There’s Only One Paris #7: The Secrets of the Catacombs

Welcome to the seventh edition of our There’s Only One Paris participatory short story series! This week’s story takes us not to a district per se… but instead to deep underneath the city streets… the the Paris Catacombs! But there is more to this site than meets the eye! Find out in the story! If you’re new to the project you can read more about these participatory stories here and at the end is a link to all the stories thus far.

I’d like to give some acknowledgements before launching into the story. The first one goes to Susan McKee who not only suggested the location for this week’s story, but is also also helping me edit the stories for future use.

Kimberly Richey, Diana Booth Ranke, Brenda Cowe and Janet Conroy for leaving comments on this week’s post. A special thanks to Jeanne Boin whose story about visiting with her students inspired the story and to Jim Eric for sharing his great photo which is used in the title image. He also named one of the characters and Pascale Vincent Marquis contributed several of the other names.
The lockdown in France is officially ending tomorrow, May 11th. Nevertheless, many of you still can’t come to Paris so I’ll be carrying on with the stories until at least the end of May, then I’ll fill you in the their future.

To commemorate our “liberté” and the place I’m planning to go to tomorrow, our next story will be set along the Banks of the Seine!!  Be sure to add in your comments and favorite memories of the Seine to the posts throughout the week!

There’s Only One Paris #7: The Secrets of the Catacombs

What can one find deep down in the tunnels of the Catacombs…

Four students inadvertently find out!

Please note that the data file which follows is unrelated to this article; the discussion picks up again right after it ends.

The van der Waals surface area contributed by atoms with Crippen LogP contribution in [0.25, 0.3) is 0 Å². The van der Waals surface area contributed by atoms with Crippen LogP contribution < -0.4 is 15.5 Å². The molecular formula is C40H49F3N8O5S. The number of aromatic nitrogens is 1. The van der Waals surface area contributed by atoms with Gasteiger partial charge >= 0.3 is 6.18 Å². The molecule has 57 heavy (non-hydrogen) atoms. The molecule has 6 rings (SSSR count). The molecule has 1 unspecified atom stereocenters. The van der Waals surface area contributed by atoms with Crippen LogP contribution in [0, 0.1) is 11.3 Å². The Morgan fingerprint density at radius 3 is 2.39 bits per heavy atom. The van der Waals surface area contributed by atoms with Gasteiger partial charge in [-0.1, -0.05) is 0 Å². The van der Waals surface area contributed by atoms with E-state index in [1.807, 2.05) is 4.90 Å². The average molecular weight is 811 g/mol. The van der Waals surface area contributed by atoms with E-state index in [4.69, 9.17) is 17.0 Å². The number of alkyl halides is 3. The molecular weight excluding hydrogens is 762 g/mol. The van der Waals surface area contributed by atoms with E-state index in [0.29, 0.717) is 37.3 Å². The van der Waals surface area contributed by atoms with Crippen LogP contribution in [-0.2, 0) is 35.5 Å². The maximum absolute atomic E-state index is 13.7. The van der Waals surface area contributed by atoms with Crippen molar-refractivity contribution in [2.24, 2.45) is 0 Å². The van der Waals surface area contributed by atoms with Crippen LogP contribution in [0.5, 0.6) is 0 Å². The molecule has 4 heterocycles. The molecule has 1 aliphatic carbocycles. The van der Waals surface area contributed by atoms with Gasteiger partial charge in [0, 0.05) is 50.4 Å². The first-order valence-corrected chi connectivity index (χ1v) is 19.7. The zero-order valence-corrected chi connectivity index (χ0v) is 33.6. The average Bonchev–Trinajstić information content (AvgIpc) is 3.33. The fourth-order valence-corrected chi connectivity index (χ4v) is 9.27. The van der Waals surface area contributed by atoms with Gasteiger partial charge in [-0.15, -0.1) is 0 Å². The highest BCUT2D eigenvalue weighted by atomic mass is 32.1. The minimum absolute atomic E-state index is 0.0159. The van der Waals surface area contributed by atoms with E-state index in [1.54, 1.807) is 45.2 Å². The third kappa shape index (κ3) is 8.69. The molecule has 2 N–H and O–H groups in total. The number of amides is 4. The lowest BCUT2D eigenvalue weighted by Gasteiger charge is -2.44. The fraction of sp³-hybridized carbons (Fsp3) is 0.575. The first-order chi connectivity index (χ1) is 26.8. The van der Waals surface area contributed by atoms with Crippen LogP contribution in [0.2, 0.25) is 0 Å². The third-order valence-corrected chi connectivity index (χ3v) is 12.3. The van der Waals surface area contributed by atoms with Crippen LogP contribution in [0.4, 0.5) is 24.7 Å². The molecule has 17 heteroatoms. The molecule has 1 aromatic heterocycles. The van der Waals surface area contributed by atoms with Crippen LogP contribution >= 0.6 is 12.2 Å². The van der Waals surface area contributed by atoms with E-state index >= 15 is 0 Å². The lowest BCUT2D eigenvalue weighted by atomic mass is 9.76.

“One at a time down the steps… ONE at a time!” shouted Madame Artois.

“How many steps are there?” asked Laure hesitantly.

“131!” replied Jérémie exuberantly.

“What?!” exclaimed Laure, halting on step number 22.

Behind them the daylight, and their only chance of escaping their current fate, vanished with the closing of the creaky entrance door.

“Well, you should have been listening earlier when Madame Artois told us all this,” admonished Flora.

“You were too busy on your phone!” needled Pascal.

“I wanted to check my messages one last time!” grumbled Laure in self defence. “Geez, I really should have pretended to be sick this morning and skipped out on this all together.”

“Afraid of the dark, baby?” taunted Jérémie.

“Does your mom still tuck you in?” added Pascal.

“Shut up! Of course not!” growled Laure, as she punched the teasing boys in the arm.

Shhhhhhhhhh! Les enfants, arrêtez de crier! Stop shouting!” shouted Madame Artois from the bottom.

“Come on guys, just leave her alone!” ordered Flora as she motioned her friends to follow her, and the rest of the herd of 14-year-olds, down the steps.

Down, down, down they marched. The 131 steps would take them twenty meters below the street level and into the weakly lit tunnels of the Paris Catacombs.

Even though they weren’t all that fond of school, the teens had to admit that it was nice to get back to real school after all those months of virtual classes. Nevertheless, after a few weeks of getting back into the swing  and catching up with friends, they were keen to get outside the classroom walls. That said, the merits of Madame Artois’ choice of such a macabre and claustrophobic place for their first field trip, was a matter of debate. But there was nothing they could do about that…. now.

Photo: Catacombes de Paris

“Bonjour and thank you for visiting the Catacombs,” started the tour guide, once they’d reached the bottom of the steps and were gathered in a small side room. Before they’d descended the stairs, he’d informed them that they were the last group to go through for the day. The four friends naturally drifted to the back of the group. “The Paris Catacombs are among the most famous underground sites in the world. Since opening in 1786 they have attracted millions of visitors including the future King Charles X, Napoléon III, the Holy Roman Emperor Francis II and even Otto von Bismarck.”

“Otta von Wismarck?” asked Jérémie.

Bismarck! The first chancellor of German, dummy!” huffed Flora. “No wonder you failed history class!”

“Cut him some slack, it isn’t like Monsieur Leclerc’s history lessons are very exciting,” defended Pascal.

“You have a point.” said Flora. “I think he’s even older than the Catacombs.” Her cheeky comment even got a giggle out of petrified Laure.

Shhhhhhh! Les enfants! Children, quiet!” hissed Madame Artois. 

“Underneath Paris there are over 300 kilometers of tunnels, but today, we’ll only visit part of the 1.7 kilometers which are open to the public. This site actually dates back 2,000 years when the Romans….”